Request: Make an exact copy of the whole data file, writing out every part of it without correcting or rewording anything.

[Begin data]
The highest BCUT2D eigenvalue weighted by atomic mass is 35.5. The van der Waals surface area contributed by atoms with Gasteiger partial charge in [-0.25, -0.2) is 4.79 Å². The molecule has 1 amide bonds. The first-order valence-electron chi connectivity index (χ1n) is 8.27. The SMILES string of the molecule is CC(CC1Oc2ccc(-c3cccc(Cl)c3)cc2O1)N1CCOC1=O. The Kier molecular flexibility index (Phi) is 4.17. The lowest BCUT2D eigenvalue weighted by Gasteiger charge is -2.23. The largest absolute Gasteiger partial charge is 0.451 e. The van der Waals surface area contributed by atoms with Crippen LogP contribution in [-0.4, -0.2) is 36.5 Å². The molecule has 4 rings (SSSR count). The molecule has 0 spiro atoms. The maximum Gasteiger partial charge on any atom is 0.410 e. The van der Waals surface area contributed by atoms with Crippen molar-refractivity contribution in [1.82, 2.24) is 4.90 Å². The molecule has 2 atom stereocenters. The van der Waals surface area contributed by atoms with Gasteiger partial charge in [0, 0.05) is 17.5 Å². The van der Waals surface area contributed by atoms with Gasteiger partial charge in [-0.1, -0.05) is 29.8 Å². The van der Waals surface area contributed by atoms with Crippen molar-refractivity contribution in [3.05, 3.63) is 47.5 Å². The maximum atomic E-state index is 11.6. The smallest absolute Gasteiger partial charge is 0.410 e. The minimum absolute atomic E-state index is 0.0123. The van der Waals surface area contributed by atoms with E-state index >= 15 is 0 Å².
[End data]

The highest BCUT2D eigenvalue weighted by atomic mass is 35.5. The van der Waals surface area contributed by atoms with Gasteiger partial charge in [-0.25, -0.2) is 4.79 Å². The molecule has 1 amide bonds. The first-order valence-electron chi connectivity index (χ1n) is 8.27. The SMILES string of the molecule is CC(CC1Oc2ccc(-c3cccc(Cl)c3)cc2O1)N1CCOC1=O. The Kier molecular flexibility index (Phi) is 4.17. The lowest BCUT2D eigenvalue weighted by Gasteiger charge is -2.23. The largest absolute Gasteiger partial charge is 0.451 e. The van der Waals surface area contributed by atoms with Crippen LogP contribution in [-0.4, -0.2) is 36.5 Å². The molecule has 4 rings (SSSR count). The molecule has 0 spiro atoms. The maximum Gasteiger partial charge on any atom is 0.410 e. The van der Waals surface area contributed by atoms with Crippen molar-refractivity contribution in [1.82, 2.24) is 4.90 Å². The molecule has 2 atom stereocenters. The van der Waals surface area contributed by atoms with Gasteiger partial charge in [0, 0.05) is 17.5 Å². The van der Waals surface area contributed by atoms with Gasteiger partial charge in [-0.1, -0.05) is 29.8 Å². The van der Waals surface area contributed by atoms with Crippen molar-refractivity contribution in [3.05, 3.63) is 47.5 Å². The maximum atomic E-state index is 11.6. The smallest absolute Gasteiger partial charge is 0.410 e. The minimum absolute atomic E-state index is 0.0123. The van der Waals surface area contributed by atoms with E-state index >= 15 is 0 Å².